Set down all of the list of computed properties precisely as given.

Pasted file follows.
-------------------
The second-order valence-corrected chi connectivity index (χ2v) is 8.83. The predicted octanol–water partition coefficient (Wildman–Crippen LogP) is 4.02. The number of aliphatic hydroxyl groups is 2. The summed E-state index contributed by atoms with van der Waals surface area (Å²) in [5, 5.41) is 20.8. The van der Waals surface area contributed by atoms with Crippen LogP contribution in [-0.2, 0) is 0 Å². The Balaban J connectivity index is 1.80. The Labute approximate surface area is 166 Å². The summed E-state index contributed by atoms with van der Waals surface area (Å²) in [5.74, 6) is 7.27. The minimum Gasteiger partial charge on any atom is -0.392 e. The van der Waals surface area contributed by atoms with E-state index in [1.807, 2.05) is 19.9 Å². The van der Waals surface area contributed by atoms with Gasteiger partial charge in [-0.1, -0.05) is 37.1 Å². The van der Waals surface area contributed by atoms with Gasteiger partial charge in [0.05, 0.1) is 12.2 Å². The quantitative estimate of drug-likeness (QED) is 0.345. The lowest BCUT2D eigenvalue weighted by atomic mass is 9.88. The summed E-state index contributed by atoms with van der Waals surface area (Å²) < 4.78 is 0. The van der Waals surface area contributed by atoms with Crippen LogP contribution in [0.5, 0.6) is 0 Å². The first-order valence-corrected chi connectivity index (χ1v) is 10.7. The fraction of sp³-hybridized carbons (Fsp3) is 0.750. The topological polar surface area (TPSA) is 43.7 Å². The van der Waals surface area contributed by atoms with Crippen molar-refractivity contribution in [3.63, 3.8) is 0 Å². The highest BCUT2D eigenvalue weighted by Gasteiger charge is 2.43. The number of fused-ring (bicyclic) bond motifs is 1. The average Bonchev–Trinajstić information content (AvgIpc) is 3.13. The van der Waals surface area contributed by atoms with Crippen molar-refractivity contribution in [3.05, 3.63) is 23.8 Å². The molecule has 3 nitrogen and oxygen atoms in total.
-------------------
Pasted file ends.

The second-order valence-corrected chi connectivity index (χ2v) is 8.83. The predicted octanol–water partition coefficient (Wildman–Crippen LogP) is 4.02. The number of aliphatic hydroxyl groups is 2. The summed E-state index contributed by atoms with van der Waals surface area (Å²) in [5, 5.41) is 20.8. The van der Waals surface area contributed by atoms with Crippen LogP contribution in [-0.2, 0) is 0 Å². The Balaban J connectivity index is 1.80. The Labute approximate surface area is 166 Å². The summed E-state index contributed by atoms with van der Waals surface area (Å²) in [5.74, 6) is 7.27. The minimum Gasteiger partial charge on any atom is -0.392 e. The van der Waals surface area contributed by atoms with E-state index in [1.807, 2.05) is 19.9 Å². The van der Waals surface area contributed by atoms with Gasteiger partial charge in [-0.1, -0.05) is 37.1 Å². The van der Waals surface area contributed by atoms with Gasteiger partial charge in [0.05, 0.1) is 12.2 Å². The quantitative estimate of drug-likeness (QED) is 0.345. The lowest BCUT2D eigenvalue weighted by atomic mass is 9.88. The summed E-state index contributed by atoms with van der Waals surface area (Å²) < 4.78 is 0. The van der Waals surface area contributed by atoms with Crippen LogP contribution in [0.5, 0.6) is 0 Å². The first-order valence-corrected chi connectivity index (χ1v) is 10.7. The fraction of sp³-hybridized carbons (Fsp3) is 0.750. The topological polar surface area (TPSA) is 43.7 Å². The van der Waals surface area contributed by atoms with Crippen molar-refractivity contribution in [3.63, 3.8) is 0 Å². The highest BCUT2D eigenvalue weighted by Gasteiger charge is 2.43. The number of fused-ring (bicyclic) bond motifs is 1. The average Bonchev–Trinajstić information content (AvgIpc) is 3.13. The van der Waals surface area contributed by atoms with Crippen molar-refractivity contribution in [3.05, 3.63) is 23.8 Å². The molecule has 3 nitrogen and oxygen atoms in total.